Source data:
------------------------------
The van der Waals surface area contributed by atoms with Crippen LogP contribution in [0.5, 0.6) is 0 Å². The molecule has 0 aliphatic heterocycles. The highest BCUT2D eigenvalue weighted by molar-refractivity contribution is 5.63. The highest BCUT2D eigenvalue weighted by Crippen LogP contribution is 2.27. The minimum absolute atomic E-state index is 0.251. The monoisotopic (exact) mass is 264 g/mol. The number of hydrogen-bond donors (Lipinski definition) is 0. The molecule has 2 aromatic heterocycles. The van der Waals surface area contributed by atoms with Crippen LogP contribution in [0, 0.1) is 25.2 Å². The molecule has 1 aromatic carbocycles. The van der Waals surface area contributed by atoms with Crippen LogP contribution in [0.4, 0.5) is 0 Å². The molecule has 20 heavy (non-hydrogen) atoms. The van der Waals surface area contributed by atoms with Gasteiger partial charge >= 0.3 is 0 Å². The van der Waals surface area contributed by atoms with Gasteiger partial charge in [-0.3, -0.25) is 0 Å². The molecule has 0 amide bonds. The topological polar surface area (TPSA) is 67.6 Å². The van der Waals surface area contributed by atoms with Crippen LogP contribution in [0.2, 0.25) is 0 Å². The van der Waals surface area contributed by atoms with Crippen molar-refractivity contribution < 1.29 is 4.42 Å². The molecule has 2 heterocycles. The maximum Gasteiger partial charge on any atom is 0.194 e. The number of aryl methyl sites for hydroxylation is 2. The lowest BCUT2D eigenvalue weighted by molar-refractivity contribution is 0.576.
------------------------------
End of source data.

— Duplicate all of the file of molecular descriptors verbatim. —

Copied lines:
The van der Waals surface area contributed by atoms with Crippen LogP contribution in [0.5, 0.6) is 0 Å². The molecule has 0 aliphatic heterocycles. The highest BCUT2D eigenvalue weighted by molar-refractivity contribution is 5.63. The highest BCUT2D eigenvalue weighted by Crippen LogP contribution is 2.27. The minimum absolute atomic E-state index is 0.251. The monoisotopic (exact) mass is 264 g/mol. The number of hydrogen-bond donors (Lipinski definition) is 0. The molecule has 2 aromatic heterocycles. The van der Waals surface area contributed by atoms with Crippen LogP contribution in [0, 0.1) is 25.2 Å². The molecule has 1 aromatic carbocycles. The van der Waals surface area contributed by atoms with Crippen LogP contribution in [0.4, 0.5) is 0 Å². The molecule has 20 heavy (non-hydrogen) atoms. The van der Waals surface area contributed by atoms with Gasteiger partial charge >= 0.3 is 0 Å². The van der Waals surface area contributed by atoms with Gasteiger partial charge in [-0.3, -0.25) is 0 Å². The molecule has 0 amide bonds. The topological polar surface area (TPSA) is 67.6 Å². The van der Waals surface area contributed by atoms with Crippen LogP contribution in [0.2, 0.25) is 0 Å². The van der Waals surface area contributed by atoms with Crippen molar-refractivity contribution < 1.29 is 4.42 Å². The molecule has 2 heterocycles. The maximum Gasteiger partial charge on any atom is 0.194 e. The number of aryl methyl sites for hydroxylation is 2. The lowest BCUT2D eigenvalue weighted by molar-refractivity contribution is 0.576.